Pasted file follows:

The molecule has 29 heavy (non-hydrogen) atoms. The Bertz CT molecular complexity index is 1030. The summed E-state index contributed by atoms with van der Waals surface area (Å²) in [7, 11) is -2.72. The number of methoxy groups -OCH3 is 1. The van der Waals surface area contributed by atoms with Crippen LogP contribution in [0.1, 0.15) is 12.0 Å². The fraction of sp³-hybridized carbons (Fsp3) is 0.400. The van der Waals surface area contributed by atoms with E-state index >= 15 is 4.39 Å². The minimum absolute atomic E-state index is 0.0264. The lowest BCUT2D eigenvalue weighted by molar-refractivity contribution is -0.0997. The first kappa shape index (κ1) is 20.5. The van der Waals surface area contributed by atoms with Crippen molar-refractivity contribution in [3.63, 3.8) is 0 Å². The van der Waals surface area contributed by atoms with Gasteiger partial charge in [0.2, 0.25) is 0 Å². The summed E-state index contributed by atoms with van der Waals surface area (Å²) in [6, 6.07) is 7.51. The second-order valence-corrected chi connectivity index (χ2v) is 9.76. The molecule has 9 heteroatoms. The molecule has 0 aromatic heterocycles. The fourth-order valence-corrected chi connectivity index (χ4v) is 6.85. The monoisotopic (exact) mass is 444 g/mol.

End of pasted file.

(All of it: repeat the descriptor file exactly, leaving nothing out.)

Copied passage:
The molecule has 29 heavy (non-hydrogen) atoms. The Bertz CT molecular complexity index is 1030. The summed E-state index contributed by atoms with van der Waals surface area (Å²) in [7, 11) is -2.72. The number of methoxy groups -OCH3 is 1. The van der Waals surface area contributed by atoms with Crippen LogP contribution in [0.1, 0.15) is 12.0 Å². The fraction of sp³-hybridized carbons (Fsp3) is 0.400. The van der Waals surface area contributed by atoms with E-state index >= 15 is 4.39 Å². The minimum absolute atomic E-state index is 0.0264. The lowest BCUT2D eigenvalue weighted by molar-refractivity contribution is -0.0997. The first kappa shape index (κ1) is 20.5. The van der Waals surface area contributed by atoms with Crippen molar-refractivity contribution in [3.63, 3.8) is 0 Å². The van der Waals surface area contributed by atoms with Gasteiger partial charge in [0.2, 0.25) is 0 Å². The summed E-state index contributed by atoms with van der Waals surface area (Å²) in [6, 6.07) is 7.51. The second-order valence-corrected chi connectivity index (χ2v) is 9.76. The molecule has 9 heteroatoms. The molecule has 0 aromatic heterocycles. The fourth-order valence-corrected chi connectivity index (χ4v) is 6.85. The monoisotopic (exact) mass is 444 g/mol.